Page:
Accessibility links

India Pledges to Boost Rural Spending

  • Anjana Pasricha

Activists of Trinamool Congress party hold banners and shout slogan during a protest march against the government's decision to withdraw high denomination notes from circulation, in Kolkata, India, Nov. 28, 2016.

India has pledged to spend billions of dollars to boost the rural economy and ease the plight of poor people who were worst hit by the currency ban imposed last year to clamp down on untaxed money.

Unveiling the country’s annual budget Wednesday, Finance Minister Arun Jaitley expressed optimism about India’s growth prospects, calling it a bright spot in the world economic landscape. But he cautioned that “signs of retreat from globalization” and rising oil prices have the potential to affect emerging economies, including India.

Jaitley announced a 24 percent hike in rural and farm spending as part of a commitment by Prime Minister Narendra Modi to double farm incomes over five years.

Farmers will get more access to credit and more money will be spent on irrigation, electricity and roads. Spending on a rural works program that guarantees 100 days of work to one member of a rural family will be increased substantially to $7 billion.

The government hopes the measures will lift 10 million people out of poverty by 2019.

The emphasis on rural welfare was widely expected in the budget, which was announced days before India begins to hold a series of crucial regional polls.

Many in Modi’s party fear the controversial scrapping of high denomination currency notes last November, which disrupted the economy as it created massive cash shortages, will lead to loss of support in the elections. Poor people were the worst hit as they scrambled to get the new currency or even lost jobs.

Jaitley said the worst of the cash crunch is over, and its effect will not spill into the next fiscal year when growth is expected to rebound to seven percent.

An activist of Congress party holds banned 500 and 1000 rupee notes during a protest against the government's decision to withdraw high denomination notes from circulation, in front of Reserve Bank of India. in Hyderabad, Nov. 28, 2016.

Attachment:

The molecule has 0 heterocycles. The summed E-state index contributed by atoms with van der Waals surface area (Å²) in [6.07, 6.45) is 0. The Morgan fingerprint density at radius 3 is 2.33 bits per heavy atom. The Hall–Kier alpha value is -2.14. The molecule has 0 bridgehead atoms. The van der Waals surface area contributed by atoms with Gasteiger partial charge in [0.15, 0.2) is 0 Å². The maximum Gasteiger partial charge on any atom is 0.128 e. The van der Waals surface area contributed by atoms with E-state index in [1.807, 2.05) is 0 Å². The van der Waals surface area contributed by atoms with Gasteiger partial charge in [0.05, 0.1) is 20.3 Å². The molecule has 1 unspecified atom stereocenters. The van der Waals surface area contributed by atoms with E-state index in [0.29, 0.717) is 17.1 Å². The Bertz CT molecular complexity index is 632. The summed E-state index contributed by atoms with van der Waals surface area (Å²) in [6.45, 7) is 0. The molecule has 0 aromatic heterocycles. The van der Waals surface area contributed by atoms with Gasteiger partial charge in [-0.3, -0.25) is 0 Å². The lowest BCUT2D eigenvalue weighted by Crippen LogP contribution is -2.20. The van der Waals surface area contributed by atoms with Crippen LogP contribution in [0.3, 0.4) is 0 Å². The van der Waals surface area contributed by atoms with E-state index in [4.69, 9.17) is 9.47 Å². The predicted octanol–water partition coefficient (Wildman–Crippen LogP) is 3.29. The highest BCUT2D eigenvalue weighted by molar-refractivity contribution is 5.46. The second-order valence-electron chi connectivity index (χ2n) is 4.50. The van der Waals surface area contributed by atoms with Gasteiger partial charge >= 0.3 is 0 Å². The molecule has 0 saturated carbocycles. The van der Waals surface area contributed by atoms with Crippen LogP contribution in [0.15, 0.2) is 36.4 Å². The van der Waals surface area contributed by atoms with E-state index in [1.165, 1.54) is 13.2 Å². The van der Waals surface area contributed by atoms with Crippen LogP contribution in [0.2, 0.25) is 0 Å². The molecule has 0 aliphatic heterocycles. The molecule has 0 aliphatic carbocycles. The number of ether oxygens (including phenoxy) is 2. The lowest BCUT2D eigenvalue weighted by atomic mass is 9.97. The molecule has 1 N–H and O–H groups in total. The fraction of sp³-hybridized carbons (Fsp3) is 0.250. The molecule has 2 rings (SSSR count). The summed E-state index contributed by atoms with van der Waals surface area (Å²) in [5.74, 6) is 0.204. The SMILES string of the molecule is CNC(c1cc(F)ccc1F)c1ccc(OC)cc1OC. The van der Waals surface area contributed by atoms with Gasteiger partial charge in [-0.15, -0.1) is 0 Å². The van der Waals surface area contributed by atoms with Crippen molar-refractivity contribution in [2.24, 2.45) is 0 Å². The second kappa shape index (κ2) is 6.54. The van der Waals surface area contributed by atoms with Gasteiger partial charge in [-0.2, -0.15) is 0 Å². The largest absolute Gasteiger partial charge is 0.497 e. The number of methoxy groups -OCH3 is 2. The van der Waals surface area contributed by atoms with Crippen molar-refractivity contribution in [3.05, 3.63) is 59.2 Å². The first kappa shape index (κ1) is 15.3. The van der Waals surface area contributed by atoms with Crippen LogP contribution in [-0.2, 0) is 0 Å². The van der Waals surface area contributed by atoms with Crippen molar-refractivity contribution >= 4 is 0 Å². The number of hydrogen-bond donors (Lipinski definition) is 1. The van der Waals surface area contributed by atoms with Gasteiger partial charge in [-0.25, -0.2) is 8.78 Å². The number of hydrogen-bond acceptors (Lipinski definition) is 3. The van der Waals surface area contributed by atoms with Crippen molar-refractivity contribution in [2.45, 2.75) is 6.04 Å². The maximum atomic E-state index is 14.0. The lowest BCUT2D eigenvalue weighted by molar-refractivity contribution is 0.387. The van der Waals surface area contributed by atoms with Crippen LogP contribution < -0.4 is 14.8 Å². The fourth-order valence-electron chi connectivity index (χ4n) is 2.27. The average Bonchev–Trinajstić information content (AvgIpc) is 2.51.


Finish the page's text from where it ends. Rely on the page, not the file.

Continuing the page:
An activist of Congress party holds banned 500 and 1000 rupee notes during a protest against the government's decision to withdraw high denomination notes from circulation, in front of Reserve Bank of India. in Hyderabad, Nov. 28, 2016.


The radical currency ban is aimed at cracking down on “black money” - money not paid in taxes - and cleaning up an economy where tax evasion is widespread.

Jaitley called demonetization a bold and decisive measure. “It has a strong potential to generate long-term benefits in terms of reduced corruption, greater digitization of our economy, increased flow of financial savings, all of which will lead to higher GDP growth and tax revenues,” he told parliament.

Pointing out that the number of Indians who buy cars or travel overseas is far higher than the number who pay income tax, the minister said "we are largely a tax non-compliant society. When too many evade tax, the burden of their share falls on those who are honest and tax compliant."

Less than two percent people in India pay income tax.

With an eye on increasing that number, the government said it plans to halve the income tax to be paid by people earning $3700 to $7400 per year. It also plans to lower taxes on small and medium sized companies.

However the domestic industry was disappointed that taxes had not been lowered for big corporations – a longstanding demand of big businessmen who say that the higher tax rates in India compared to most Asian countries make them less competitive.

XS
SM
MD
LG